2010 promises lots of good reading as I catch up with stuff released in 2009, anticipate the new books to come, and work to break down the To-Be-Read mountain that has taken over my office closet.

In “Stitches”

August 17, 2009

52StitchesCoverA nice little review of the anthology Fifty-Two Stitches is available here. My flash fiction story “Sitting Up With Grandpa” is contained therein. You’ll be able to read that story online (and for free) on August 30th simply by going to the Fifty-Two Stitches website. If you’re one of them old fogies who’d rather have their reading matter on paper, by gum, then click here to preorder the paperback.   

Here’s a line from “Grandpa” to whet your appetite: “Jimmy tried not to look at Grandpa, but part of his job was to shoo away flies that gathered around the body.”

Keeping It Irreal

August 10, 2009

My interview with former town crier/current irrealism novelist D. Harlan Wilson is now available at Dark Scribe Magazine.

I’ve signed up for a load of book reviews over the next month or so, so keep an eye here for a note on when they are available. Also, I’m planning a couple of posts on movies I’m looking forward to as we wrap up the summer theater season. Things are starting to gear up for my favorite time of year, so you’ll see anything here from football rants to grilling recipes to Halloween stuff – stay tuned.

A Look Ahead

January 9, 2009

Thought I’d start the year off with a look at what’s coming up. It’s already shaping up to be a pretty busy year, and I’ve got lots of plans to follow through on and lots (and lots) of writing to do.

Out now is Shroud #4, which includes my tale “Three Graves” in a pretty packed lineup. Due out in the next few weeks, also from Shroud Publishing, is the charity anthology Northern Haunts, which has my story “Mother Ocean” in its 100-story table of contents.

I just learned today that my story “To The Devil, His Due” will appear next Friday, the 16th, over at The Flash Fiction Offensive. Be sure and check it out.

Finally, my story “Sitting Up With Grandpa” is scheduled to appear at 52 Stitches on August 30th.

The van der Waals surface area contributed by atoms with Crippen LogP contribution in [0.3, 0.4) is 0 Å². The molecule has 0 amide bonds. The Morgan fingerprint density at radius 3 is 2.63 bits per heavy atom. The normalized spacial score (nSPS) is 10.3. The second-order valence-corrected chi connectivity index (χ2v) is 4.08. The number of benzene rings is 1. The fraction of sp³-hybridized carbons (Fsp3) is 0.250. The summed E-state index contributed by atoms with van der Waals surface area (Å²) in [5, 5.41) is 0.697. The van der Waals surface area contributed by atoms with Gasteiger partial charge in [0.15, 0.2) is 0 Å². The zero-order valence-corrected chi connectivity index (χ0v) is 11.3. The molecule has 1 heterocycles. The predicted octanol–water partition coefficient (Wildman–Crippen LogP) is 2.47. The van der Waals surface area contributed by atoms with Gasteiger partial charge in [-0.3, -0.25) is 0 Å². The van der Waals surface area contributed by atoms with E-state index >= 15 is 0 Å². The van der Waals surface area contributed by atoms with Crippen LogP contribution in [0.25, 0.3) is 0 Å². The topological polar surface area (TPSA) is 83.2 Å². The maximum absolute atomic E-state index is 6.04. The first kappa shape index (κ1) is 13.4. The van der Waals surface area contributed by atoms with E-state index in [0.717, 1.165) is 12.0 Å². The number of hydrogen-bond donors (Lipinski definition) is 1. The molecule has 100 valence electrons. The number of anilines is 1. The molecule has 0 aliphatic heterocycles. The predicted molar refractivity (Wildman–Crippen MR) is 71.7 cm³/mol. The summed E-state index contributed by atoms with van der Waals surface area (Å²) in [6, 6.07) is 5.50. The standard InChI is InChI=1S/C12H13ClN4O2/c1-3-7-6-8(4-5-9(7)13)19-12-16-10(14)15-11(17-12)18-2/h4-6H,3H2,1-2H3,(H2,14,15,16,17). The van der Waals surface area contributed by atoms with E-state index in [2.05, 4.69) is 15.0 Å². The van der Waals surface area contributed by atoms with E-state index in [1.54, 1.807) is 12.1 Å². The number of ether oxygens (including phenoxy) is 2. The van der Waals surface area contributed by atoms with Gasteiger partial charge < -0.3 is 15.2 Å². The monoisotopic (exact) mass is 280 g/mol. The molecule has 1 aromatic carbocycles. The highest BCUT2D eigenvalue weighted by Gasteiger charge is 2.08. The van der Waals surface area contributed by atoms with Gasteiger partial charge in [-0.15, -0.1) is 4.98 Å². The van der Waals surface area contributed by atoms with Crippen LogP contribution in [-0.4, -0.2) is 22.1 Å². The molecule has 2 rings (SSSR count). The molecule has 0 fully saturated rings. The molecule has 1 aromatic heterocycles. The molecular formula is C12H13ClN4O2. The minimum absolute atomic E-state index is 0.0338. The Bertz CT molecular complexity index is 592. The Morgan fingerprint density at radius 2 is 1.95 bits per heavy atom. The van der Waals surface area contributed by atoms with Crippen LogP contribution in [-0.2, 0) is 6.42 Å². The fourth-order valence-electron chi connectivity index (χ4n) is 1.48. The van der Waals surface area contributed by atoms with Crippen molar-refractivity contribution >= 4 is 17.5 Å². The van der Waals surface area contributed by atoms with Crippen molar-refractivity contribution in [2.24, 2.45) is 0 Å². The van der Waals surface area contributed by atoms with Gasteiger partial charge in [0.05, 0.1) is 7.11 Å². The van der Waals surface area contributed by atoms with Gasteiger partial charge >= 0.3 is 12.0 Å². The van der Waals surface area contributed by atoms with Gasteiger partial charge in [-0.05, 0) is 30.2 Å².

On the non-fiction front I’ve got some reviews and at least one interview lined up to appear at Dark Scribe Magazine in the coming weeks. Also, my work is coming soon to the best-named book review site on the Internet – Bookgasm. And there’s another project in the works – this one involving a regular column as well as, you guessed it, more book reviews. I’ll make an announcement about that one closer to publication time.

I’m having a blast with all of this – thanks to all of those who’ve given me a chance to put my work out there for the world to see. Keep an eye here for (hopefully) more to come!

Mark Your Calendars

December 23, 2008

Just got the tentative lineup for 52 Stitches, the online Flash Fiction project that kicks off in January. Looks like my story “Sitting Up With Grandpa” will go up on August 30th. Naturally there will be reminders around then, but I figured someone is bound to give you a calendar for Christmas (doesn’t everyone get a calendar for Christmas?), and what better way to break it in than making a note of my new story?

In closer news, I should be having some book reviews appear early next year at a popular site with a cool name. More on that when it happens. In the meantime, unless something big breaks, we’re going dark until the new year, when I’ll be back with my favorite books of 2008. Merry Christmas!